Its position as the southernmost island state of the Caribbean and its diverse historical legacy combine to make Trinidad and Tobago a unique and rewarding destination.
Known for its biodiversity and a colourful and vibrant culture that finds its ultimate expression during the annual Carnival season, this twin-island republic is on the bucket list of many a celebrity, partygoer and adventurer.
But cuisine, festivals, music and rustic adventures that are the envy of the world are just some of the many reasons that visitors flock to these two islands located just above South America’s Orinoco delta.
Ranked in the top 10 developing and transition economies for Latin America and the Caribbean in UNCTAD1’s Business to Consumer index 2019, Trinidad and Tobago is a regional leader in energy, industry and financial services, and has a history of attracting multinational corporations and international investment.
From scenic tours and epic, world-famous street parties to attractive investment opportunities—the reasons for visiting Trinidad and Tobago are so convincing that we can forgive you for wanting to stay.
About the Conference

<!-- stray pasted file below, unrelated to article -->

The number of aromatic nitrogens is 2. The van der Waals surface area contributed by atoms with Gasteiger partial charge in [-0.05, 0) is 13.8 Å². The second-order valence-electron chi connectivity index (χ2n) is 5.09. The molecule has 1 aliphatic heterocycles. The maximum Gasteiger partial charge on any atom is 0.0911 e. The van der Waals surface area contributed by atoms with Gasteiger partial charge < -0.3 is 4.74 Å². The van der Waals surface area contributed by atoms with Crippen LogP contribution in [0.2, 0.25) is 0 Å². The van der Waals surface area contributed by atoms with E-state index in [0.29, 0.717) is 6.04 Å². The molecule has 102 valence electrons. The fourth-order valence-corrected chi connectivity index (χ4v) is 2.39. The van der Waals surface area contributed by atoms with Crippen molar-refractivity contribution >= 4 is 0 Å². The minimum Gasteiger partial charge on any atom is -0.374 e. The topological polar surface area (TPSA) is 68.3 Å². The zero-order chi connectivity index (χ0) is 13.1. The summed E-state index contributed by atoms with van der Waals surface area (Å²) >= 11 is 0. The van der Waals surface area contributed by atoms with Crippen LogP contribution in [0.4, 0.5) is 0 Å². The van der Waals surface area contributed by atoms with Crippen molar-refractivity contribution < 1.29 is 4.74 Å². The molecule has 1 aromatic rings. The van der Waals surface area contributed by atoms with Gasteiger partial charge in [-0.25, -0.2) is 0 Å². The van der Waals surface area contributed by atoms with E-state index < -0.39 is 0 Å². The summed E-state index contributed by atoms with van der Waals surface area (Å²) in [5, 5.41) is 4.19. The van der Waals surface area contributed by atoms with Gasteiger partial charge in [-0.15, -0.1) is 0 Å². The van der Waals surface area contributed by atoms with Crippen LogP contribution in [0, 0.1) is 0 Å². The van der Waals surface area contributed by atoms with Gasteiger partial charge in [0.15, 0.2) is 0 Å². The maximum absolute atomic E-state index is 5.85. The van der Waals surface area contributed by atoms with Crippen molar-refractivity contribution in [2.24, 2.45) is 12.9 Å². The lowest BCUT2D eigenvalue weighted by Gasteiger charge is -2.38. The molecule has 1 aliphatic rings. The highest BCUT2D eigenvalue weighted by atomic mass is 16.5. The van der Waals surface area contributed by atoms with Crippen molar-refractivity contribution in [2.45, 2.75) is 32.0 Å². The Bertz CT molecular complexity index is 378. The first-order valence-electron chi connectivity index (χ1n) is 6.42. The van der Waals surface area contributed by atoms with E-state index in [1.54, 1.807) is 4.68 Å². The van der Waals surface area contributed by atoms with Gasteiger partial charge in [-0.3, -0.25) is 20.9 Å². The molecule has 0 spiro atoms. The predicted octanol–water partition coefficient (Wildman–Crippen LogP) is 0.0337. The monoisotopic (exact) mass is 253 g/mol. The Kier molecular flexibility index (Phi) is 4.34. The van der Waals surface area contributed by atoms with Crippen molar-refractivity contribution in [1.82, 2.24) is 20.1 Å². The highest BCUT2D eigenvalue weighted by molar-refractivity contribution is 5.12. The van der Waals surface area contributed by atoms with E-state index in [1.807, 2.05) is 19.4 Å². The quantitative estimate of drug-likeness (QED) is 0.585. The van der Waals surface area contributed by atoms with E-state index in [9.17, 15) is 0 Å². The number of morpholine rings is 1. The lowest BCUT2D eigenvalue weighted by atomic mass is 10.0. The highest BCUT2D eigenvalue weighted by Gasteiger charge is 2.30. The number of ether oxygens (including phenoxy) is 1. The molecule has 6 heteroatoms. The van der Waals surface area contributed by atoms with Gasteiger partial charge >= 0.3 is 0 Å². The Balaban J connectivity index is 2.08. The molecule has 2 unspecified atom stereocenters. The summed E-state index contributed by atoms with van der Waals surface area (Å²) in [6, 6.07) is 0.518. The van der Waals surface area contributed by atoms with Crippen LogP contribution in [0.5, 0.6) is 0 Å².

The first of its kind in the Caribbean, Water Loss 2023 is being held under the theme ‘Combating climate change through NRW reduction’ with the aim of facilitating a forum for local, regional and international practitioners, and policy makers to explore best practices and new technologies in Water Loss Management.
It will be hosted by the Ministry of Public Utilities and the Water and Sewerage Authority (WASA) in partnership with the Caribbean Water and Wastewater Association (CWWA) and the Water Loss Specialist Group (WLSG) of the International Water Association (IWA).
Capital city and chief port of Trinidad and Tobago, Port of Spain is located on the west coast of the island of Trinidad, below the northern peninsula on the Gulf of Paria, which separates the island from the north-eastern coast of Venezuela.
The city, with an urban population of over 80,000, has been the capital of the island since 1757. It is also an important financial services centre for the Caribbean and is home to two of the largest banks in the region.
The Port of Spain International Waterfront Centre, Nicholas Towers and other skyscrapers feature prominently in the city’s iconic skyline.